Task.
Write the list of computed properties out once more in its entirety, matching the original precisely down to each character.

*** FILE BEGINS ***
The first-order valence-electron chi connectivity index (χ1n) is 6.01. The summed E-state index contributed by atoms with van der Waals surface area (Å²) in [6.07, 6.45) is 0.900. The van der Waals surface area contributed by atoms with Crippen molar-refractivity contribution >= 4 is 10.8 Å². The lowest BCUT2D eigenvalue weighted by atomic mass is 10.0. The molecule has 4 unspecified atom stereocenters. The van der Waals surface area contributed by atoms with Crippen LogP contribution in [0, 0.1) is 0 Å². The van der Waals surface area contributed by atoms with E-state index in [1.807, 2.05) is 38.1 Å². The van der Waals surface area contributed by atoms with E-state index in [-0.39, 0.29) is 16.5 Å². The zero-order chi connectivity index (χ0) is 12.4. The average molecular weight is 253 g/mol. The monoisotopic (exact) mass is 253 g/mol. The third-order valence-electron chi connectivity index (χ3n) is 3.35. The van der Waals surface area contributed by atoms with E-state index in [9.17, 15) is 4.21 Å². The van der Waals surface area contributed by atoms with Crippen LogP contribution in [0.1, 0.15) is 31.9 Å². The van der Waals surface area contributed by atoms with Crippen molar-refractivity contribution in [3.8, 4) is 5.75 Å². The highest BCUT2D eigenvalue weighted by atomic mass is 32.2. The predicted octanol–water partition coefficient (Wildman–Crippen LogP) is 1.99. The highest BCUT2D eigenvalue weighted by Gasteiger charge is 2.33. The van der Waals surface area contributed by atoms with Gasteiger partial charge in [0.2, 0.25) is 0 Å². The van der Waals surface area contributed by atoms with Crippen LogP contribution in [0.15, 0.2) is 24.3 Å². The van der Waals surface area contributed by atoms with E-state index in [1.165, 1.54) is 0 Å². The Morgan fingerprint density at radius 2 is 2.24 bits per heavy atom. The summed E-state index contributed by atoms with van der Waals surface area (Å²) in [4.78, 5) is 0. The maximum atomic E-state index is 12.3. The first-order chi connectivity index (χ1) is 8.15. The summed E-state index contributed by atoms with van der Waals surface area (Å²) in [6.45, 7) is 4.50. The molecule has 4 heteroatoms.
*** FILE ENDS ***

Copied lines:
The first-order valence-electron chi connectivity index (χ1n) is 6.01. The summed E-state index contributed by atoms with van der Waals surface area (Å²) in [6.07, 6.45) is 0.900. The van der Waals surface area contributed by atoms with Crippen molar-refractivity contribution >= 4 is 10.8 Å². The lowest BCUT2D eigenvalue weighted by atomic mass is 10.0. The molecule has 4 unspecified atom stereocenters. The van der Waals surface area contributed by atoms with Crippen LogP contribution in [0, 0.1) is 0 Å². The van der Waals surface area contributed by atoms with E-state index in [1.807, 2.05) is 38.1 Å². The van der Waals surface area contributed by atoms with E-state index in [-0.39, 0.29) is 16.5 Å². The zero-order chi connectivity index (χ0) is 12.4. The average molecular weight is 253 g/mol. The monoisotopic (exact) mass is 253 g/mol. The third-order valence-electron chi connectivity index (χ3n) is 3.35. The van der Waals surface area contributed by atoms with E-state index in [9.17, 15) is 4.21 Å². The van der Waals surface area contributed by atoms with Crippen LogP contribution in [0.1, 0.15) is 31.9 Å². The van der Waals surface area contributed by atoms with Crippen molar-refractivity contribution in [3.8, 4) is 5.75 Å². The highest BCUT2D eigenvalue weighted by atomic mass is 32.2. The predicted octanol–water partition coefficient (Wildman–Crippen LogP) is 1.99. The highest BCUT2D eigenvalue weighted by Gasteiger charge is 2.33. The van der Waals surface area contributed by atoms with Gasteiger partial charge in [0.2, 0.25) is 0 Å². The van der Waals surface area contributed by atoms with Crippen LogP contribution in [0.15, 0.2) is 24.3 Å². The van der Waals surface area contributed by atoms with E-state index in [1.165, 1.54) is 0 Å². The Morgan fingerprint density at radius 2 is 2.24 bits per heavy atom. The summed E-state index contributed by atoms with van der Waals surface area (Å²) in [4.78, 5) is 0. The maximum atomic E-state index is 12.3. The first-order chi connectivity index (χ1) is 8.15. The summed E-state index contributed by atoms with van der Waals surface area (Å²) in [6.45, 7) is 4.50. The molecule has 4 heteroatoms.